Category: Essays, Paragraphs and Articles, Famous and Great Personalities of IndiaTagged With: Mahatma Gandhi
Gandhian Philosophy on Truth and Non-violence
Truth and non-violence
The idea of truth and non-violence is at the core Mahatma Gandhi’s political thought. But he himself confesses that non-violence or ‘ahimsa’ was not his inborn virtue. He simply states: “In the journey searching for truth I find ahimsa. I have only retrieved it, never discovered a new.” Actually truth and ahimsa are closely integrated with his philosophy of life. He used to believe that ahimsa lies within the truth and similarly truth is in ahimsa. Once he thought that God is truth but later he observed that truth is God. So, he named his struggle ‘Satyagraha’. The Satyagrahi will be the worshipper of non-violence which will be his life and duty.
According to Mahatma Gandhi, ahimsa implies uttermost selflessness. It means, if anyone wants to realize himself, i.e., if he wants to search for the truth, he has to behave in such a way that others will think him entirely safe.
According to Gandhi, this is the way of ahimsa. He did not consider non-killing alone to be non-violence. To him, non-violence is not a negative concept but a positive sense of love. He talked of loving the wrong-doers, but not the wrong.
He had strongly opposed any sort of submission to wrongs and injustice in an indifferent manner. He thought that the wrong-doers can be resisted only through the severance of all relations with them.
According to Gandhi, non-violence never evades violence. On the contrary, it carries on a constant struggle against arrogance and violence. This is why he did not regard the pacifist as non-violent. He considered non-violence to be a very powerful active force. The followers of non-violence would never retreat at the sight of violence. They would rather devote themselves to the task of changing the hearts of perpetrators of violence through self-torture for establishing truth.
According to Gandhi, to move fearlessly into the dreadful jaws of violence is called non-violence. Thus, in Gandhi’s concept of non-violence there was no place for timidity or cowardice. He considered violence to be preferable to cowardice. While commenting on this matter in his article entitled ‘The Doctrine of the Sword’, he says that, given a choice between cowardice and violence, he would prefer violence. But he firmly believed that non-violence was certainly superior to violence and forgiveness was far more manly than punishment.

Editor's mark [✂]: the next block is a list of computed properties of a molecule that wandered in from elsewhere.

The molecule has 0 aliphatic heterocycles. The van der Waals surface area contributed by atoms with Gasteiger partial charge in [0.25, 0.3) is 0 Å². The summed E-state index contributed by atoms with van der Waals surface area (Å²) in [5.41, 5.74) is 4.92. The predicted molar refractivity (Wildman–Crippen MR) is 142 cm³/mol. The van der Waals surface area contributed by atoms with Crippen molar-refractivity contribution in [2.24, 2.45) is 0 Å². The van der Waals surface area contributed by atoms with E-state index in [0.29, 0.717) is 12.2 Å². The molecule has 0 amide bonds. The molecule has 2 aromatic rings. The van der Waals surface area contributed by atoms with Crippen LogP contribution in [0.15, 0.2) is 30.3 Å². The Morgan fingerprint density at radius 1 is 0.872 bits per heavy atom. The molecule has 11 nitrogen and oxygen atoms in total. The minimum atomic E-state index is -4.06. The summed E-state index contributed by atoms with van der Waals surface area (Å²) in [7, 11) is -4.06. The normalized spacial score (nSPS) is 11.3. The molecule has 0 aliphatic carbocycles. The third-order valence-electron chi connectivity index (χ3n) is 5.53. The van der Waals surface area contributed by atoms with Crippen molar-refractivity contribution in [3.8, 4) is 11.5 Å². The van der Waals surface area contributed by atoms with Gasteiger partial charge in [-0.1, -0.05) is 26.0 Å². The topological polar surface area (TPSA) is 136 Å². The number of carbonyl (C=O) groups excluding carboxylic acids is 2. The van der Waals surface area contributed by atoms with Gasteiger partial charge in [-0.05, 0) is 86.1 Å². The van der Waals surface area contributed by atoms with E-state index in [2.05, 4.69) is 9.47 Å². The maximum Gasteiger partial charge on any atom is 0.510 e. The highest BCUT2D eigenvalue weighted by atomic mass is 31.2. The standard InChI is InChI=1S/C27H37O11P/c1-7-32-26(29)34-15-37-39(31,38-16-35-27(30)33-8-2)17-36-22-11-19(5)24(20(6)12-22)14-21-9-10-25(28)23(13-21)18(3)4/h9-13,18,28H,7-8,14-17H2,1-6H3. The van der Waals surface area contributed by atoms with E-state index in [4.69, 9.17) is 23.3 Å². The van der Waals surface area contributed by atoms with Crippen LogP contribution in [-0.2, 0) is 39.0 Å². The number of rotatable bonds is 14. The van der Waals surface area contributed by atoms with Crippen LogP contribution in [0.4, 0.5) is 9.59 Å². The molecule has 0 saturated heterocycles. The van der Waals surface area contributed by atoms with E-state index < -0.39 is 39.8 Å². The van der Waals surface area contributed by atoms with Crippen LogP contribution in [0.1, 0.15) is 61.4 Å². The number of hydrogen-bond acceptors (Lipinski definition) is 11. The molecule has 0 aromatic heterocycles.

Though Mahatma Gandhi accorded the principle of ‘truth and non-violence’ a pivotal position in all his activities all through his life, he realised that the common people of India and even the majority of the contemporary Congress leaders had not accepted non-violence as a ‘creed’. For this reason he commented that he had doubt as to how many persons fully believed in the creed of non-violence.
But he thought that his movements did not at all depend on non-violent workers as believers in the creed of non-violence. He considered it to be adequate for his purpose if they followed the print principle in practice. Like those days, today also there is acute shortage of person really believing in the creed of non-violence. Consequently, clash of narrow selfish interests, struggles for power, world-wide competition for weapons of mass destruction, struggle for establishing hegemony, etc. have brought the world on the verge of a deep crisis.
In the opinion of the followers of Gandhi, the relevance of the Gandhian concept of truth and non-violence cannot be ignored or denied at all. However, the Marxists think it to be a utopian idea as it is impossible to put the principle in practice.